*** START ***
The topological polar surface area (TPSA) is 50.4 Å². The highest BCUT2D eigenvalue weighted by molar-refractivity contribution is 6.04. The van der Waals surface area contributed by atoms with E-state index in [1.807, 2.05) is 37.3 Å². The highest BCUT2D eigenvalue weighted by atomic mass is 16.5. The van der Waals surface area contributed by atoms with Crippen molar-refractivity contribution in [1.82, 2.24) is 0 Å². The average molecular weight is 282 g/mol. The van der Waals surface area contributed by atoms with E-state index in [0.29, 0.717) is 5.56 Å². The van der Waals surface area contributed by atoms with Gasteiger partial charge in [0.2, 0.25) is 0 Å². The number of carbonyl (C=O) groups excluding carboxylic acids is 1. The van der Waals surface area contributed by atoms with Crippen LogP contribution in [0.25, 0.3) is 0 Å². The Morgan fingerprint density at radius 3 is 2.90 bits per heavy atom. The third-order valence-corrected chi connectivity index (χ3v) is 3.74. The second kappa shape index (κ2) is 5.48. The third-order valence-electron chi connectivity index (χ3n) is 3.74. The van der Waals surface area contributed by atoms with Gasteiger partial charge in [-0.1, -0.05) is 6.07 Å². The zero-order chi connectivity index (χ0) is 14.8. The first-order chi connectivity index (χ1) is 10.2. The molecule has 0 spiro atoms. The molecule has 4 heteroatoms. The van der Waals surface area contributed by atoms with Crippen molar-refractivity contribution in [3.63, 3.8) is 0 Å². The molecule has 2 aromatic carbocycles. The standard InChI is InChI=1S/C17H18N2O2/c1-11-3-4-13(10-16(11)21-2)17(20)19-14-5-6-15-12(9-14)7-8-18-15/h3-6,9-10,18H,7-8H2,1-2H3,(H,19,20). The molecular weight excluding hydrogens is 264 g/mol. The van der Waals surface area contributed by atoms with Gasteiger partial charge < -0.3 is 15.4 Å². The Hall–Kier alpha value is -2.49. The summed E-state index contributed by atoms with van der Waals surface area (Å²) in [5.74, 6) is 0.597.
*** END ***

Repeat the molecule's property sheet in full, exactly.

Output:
The topological polar surface area (TPSA) is 50.4 Å². The highest BCUT2D eigenvalue weighted by molar-refractivity contribution is 6.04. The van der Waals surface area contributed by atoms with E-state index in [1.807, 2.05) is 37.3 Å². The highest BCUT2D eigenvalue weighted by atomic mass is 16.5. The van der Waals surface area contributed by atoms with Crippen molar-refractivity contribution in [1.82, 2.24) is 0 Å². The average molecular weight is 282 g/mol. The van der Waals surface area contributed by atoms with E-state index in [0.29, 0.717) is 5.56 Å². The van der Waals surface area contributed by atoms with Gasteiger partial charge in [0.2, 0.25) is 0 Å². The number of carbonyl (C=O) groups excluding carboxylic acids is 1. The van der Waals surface area contributed by atoms with Crippen LogP contribution in [0.25, 0.3) is 0 Å². The Morgan fingerprint density at radius 3 is 2.90 bits per heavy atom. The third-order valence-corrected chi connectivity index (χ3v) is 3.74. The second kappa shape index (κ2) is 5.48. The third-order valence-electron chi connectivity index (χ3n) is 3.74. The van der Waals surface area contributed by atoms with Gasteiger partial charge in [-0.1, -0.05) is 6.07 Å². The zero-order chi connectivity index (χ0) is 14.8. The first-order chi connectivity index (χ1) is 10.2. The molecule has 0 spiro atoms. The molecule has 4 heteroatoms. The van der Waals surface area contributed by atoms with Crippen molar-refractivity contribution in [3.63, 3.8) is 0 Å². The molecule has 2 aromatic carbocycles. The standard InChI is InChI=1S/C17H18N2O2/c1-11-3-4-13(10-16(11)21-2)17(20)19-14-5-6-15-12(9-14)7-8-18-15/h3-6,9-10,18H,7-8H2,1-2H3,(H,19,20). The molecular weight excluding hydrogens is 264 g/mol. The van der Waals surface area contributed by atoms with Gasteiger partial charge < -0.3 is 15.4 Å². The Hall–Kier alpha value is -2.49. The summed E-state index contributed by atoms with van der Waals surface area (Å²) in [5.74, 6) is 0.597.